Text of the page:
Rather than show concordance lines, the concordancer shows extended extracts containing the word. Two examples are shown below, also for the word effect.

micusp examples

There are filters for the concordancer, so that it can be limited to certain grade levels (undergraduate vs. graduate), disciplines, paper types, part of text (abstracts, literature reviews, etc.), or even native vs. non-native speaker use.

One drawback of MICUSP is that it shows extended examples, rather than concordance lines, which makes it more difficult to get a quick, broad overview of collocations or other features of the search term.


The final concordancer in this list is SKELL (Sketch Engine for language learning). SKELL is a free, simplified interface of the more advanced (subscription only) corpus tool, Sketch Engine.


The SKELL corpus contains texts from a range of genres, including news, books, blogs, Wikipedia (39%), other web pages (31%), and academic texts (namely the BNC, comprising 9% of the corpus). It is also available in other languages: Italian, German, Russian, Estonian and Czech.

One of the advantages of SKELL is that it is extremely easy to use, and also extremely fast. As part of its simplicity, it shows only a limited range of concordance lines, 40 in total. These are all short, simple sentences rather than sentence fragments as with the other concordancers. Below are some of the lines for the word effect, from the Examples part of the concordancer.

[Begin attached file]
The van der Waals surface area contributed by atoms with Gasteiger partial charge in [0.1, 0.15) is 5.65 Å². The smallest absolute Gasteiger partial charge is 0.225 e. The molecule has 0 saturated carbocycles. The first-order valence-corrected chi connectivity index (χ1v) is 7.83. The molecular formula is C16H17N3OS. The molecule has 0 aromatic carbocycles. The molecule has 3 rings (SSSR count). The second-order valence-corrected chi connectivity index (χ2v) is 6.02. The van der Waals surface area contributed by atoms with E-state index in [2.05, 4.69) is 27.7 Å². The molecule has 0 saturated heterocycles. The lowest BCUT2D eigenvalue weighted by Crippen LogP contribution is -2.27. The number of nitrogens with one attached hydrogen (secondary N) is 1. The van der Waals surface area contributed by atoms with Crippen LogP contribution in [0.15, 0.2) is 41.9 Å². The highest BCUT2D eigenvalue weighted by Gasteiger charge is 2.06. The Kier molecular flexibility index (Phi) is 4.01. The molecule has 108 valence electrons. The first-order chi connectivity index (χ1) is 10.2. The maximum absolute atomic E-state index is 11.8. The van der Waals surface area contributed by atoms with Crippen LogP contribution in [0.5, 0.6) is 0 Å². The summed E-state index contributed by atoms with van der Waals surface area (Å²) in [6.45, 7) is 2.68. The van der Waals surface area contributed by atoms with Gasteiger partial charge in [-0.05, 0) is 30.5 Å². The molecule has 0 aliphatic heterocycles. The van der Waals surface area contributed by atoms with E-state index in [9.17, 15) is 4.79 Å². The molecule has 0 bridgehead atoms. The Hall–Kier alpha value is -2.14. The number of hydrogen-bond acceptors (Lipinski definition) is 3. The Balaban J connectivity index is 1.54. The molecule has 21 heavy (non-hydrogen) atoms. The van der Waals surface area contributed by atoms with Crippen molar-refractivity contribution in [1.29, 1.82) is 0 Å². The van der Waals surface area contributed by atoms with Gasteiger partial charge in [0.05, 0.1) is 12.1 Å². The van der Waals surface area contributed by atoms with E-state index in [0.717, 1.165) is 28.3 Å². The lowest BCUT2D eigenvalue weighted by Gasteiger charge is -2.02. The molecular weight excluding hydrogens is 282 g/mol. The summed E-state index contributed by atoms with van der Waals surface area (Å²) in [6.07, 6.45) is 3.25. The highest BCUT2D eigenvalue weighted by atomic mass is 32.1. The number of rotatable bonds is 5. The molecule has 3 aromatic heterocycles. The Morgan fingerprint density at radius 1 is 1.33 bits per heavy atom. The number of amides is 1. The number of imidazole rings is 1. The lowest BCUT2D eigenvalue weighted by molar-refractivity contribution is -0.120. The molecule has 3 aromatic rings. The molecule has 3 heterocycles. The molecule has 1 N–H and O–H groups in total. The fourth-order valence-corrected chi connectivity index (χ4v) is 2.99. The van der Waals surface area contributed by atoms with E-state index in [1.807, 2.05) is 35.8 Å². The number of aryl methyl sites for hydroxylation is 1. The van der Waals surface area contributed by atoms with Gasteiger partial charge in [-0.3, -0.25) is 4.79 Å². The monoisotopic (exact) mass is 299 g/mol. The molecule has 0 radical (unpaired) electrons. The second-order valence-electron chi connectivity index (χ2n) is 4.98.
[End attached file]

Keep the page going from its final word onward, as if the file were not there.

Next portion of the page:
skell effect 1

Additionally, SKELL can be used to find common collocations or word combinations, using the Word sketch part. Below are some of the results for effect. These are grouped according to frequency and type, e.g. verbs with the word as subject (effect occurs), verbs with the word as object (have an effect), adjectives which frequently occur with the word (effect is temporary), and so on. The fourth group (modifiers of the word, bottom left) show that side effects and adverse effects are common adjective + noun collocations for the word effect.

skell effect 2

There is also a Similar words tab. However, this is not a true thesaurus, and seems to have limited use for language study.

It should be noted that although SKELL contains the BNC as part of its corpus, it is not an academic concordancer. Most of the examples are from everyday use. That said, it is extremely fast and easy to use, and provides good examples of word use and collocation.


Below is a summary of the main features of the concordancers, and which ones have these features. They are all positive features, meaning a tick (check mark) is good, while a cross is not. The best concordancer overall is undoubtedly Lextutor (although it does not have the most ticks). However, all of the concordancers have something special which makes them worth checking out.







tick tick tick tick


cross tick tick tick

No registration required

tick cross tick tick

User-friendly website

cross tick tick tick

Offers more than one corpus

tick cross cross cross

Uses academic corpus

tick tick tick cross

Shows different disciplines

tick cross tick cross

Shows different genres (report etc.)

cross cross tick cross

Shows unlimited examples

tick cross tick cross

Shows extended textual examples

tick cross tick cross

Useful for collocation study

tick tick cross tick

Sheldon Smith

Author: Sheldon Smith    ‖    Last modified: 21 June 2021.

Sheldon Smith is the founder and editor of He has been teaching English for Academic Purposes since 2004. Find out more about him in the about section and connect with him on Twitter, Facebook and LinkedIn.